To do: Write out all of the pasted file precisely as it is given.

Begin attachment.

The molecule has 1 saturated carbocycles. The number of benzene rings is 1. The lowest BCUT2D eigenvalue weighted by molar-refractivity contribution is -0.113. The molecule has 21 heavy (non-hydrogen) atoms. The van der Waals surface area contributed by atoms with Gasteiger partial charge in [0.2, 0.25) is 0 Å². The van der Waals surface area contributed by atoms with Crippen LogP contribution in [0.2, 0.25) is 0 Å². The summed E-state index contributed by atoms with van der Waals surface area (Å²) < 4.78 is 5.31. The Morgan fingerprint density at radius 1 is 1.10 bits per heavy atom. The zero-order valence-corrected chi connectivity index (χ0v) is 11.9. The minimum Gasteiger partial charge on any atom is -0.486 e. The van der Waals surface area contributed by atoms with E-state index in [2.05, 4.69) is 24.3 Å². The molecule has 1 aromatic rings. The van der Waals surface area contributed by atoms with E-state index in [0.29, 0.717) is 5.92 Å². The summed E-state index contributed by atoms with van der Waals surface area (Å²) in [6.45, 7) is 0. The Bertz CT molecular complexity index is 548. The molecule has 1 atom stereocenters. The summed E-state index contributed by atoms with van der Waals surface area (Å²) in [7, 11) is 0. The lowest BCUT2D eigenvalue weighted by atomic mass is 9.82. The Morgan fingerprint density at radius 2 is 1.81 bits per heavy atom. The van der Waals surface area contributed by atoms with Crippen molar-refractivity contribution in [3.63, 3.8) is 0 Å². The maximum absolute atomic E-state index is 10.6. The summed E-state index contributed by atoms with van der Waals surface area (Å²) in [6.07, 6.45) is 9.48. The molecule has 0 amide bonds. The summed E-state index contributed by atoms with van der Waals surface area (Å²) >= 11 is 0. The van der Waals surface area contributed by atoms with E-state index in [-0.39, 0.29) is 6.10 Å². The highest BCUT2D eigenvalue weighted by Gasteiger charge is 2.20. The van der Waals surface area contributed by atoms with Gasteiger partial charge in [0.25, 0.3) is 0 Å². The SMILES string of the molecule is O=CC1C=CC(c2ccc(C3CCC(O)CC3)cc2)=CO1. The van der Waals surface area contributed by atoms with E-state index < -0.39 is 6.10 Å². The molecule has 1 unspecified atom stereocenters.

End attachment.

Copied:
The molecule has 1 saturated carbocycles. The number of benzene rings is 1. The lowest BCUT2D eigenvalue weighted by molar-refractivity contribution is -0.113. The molecule has 21 heavy (non-hydrogen) atoms. The van der Waals surface area contributed by atoms with Gasteiger partial charge in [0.2, 0.25) is 0 Å². The van der Waals surface area contributed by atoms with Crippen LogP contribution in [0.2, 0.25) is 0 Å². The summed E-state index contributed by atoms with van der Waals surface area (Å²) < 4.78 is 5.31. The Morgan fingerprint density at radius 1 is 1.10 bits per heavy atom. The zero-order valence-corrected chi connectivity index (χ0v) is 11.9. The minimum Gasteiger partial charge on any atom is -0.486 e. The van der Waals surface area contributed by atoms with E-state index in [2.05, 4.69) is 24.3 Å². The molecule has 1 aromatic rings. The van der Waals surface area contributed by atoms with E-state index in [0.29, 0.717) is 5.92 Å². The summed E-state index contributed by atoms with van der Waals surface area (Å²) in [6.45, 7) is 0. The Bertz CT molecular complexity index is 548. The molecule has 1 atom stereocenters. The summed E-state index contributed by atoms with van der Waals surface area (Å²) in [7, 11) is 0. The lowest BCUT2D eigenvalue weighted by atomic mass is 9.82. The Morgan fingerprint density at radius 2 is 1.81 bits per heavy atom. The van der Waals surface area contributed by atoms with Crippen molar-refractivity contribution in [3.63, 3.8) is 0 Å². The maximum absolute atomic E-state index is 10.6. The summed E-state index contributed by atoms with van der Waals surface area (Å²) in [6.07, 6.45) is 9.48. The molecule has 0 amide bonds. The summed E-state index contributed by atoms with van der Waals surface area (Å²) >= 11 is 0. The van der Waals surface area contributed by atoms with E-state index in [-0.39, 0.29) is 6.10 Å². The highest BCUT2D eigenvalue weighted by Gasteiger charge is 2.20. The van der Waals surface area contributed by atoms with Gasteiger partial charge in [0.25, 0.3) is 0 Å². The SMILES string of the molecule is O=CC1C=CC(c2ccc(C3CCC(O)CC3)cc2)=CO1. The van der Waals surface area contributed by atoms with E-state index < -0.39 is 6.10 Å². The molecule has 1 unspecified atom stereocenters.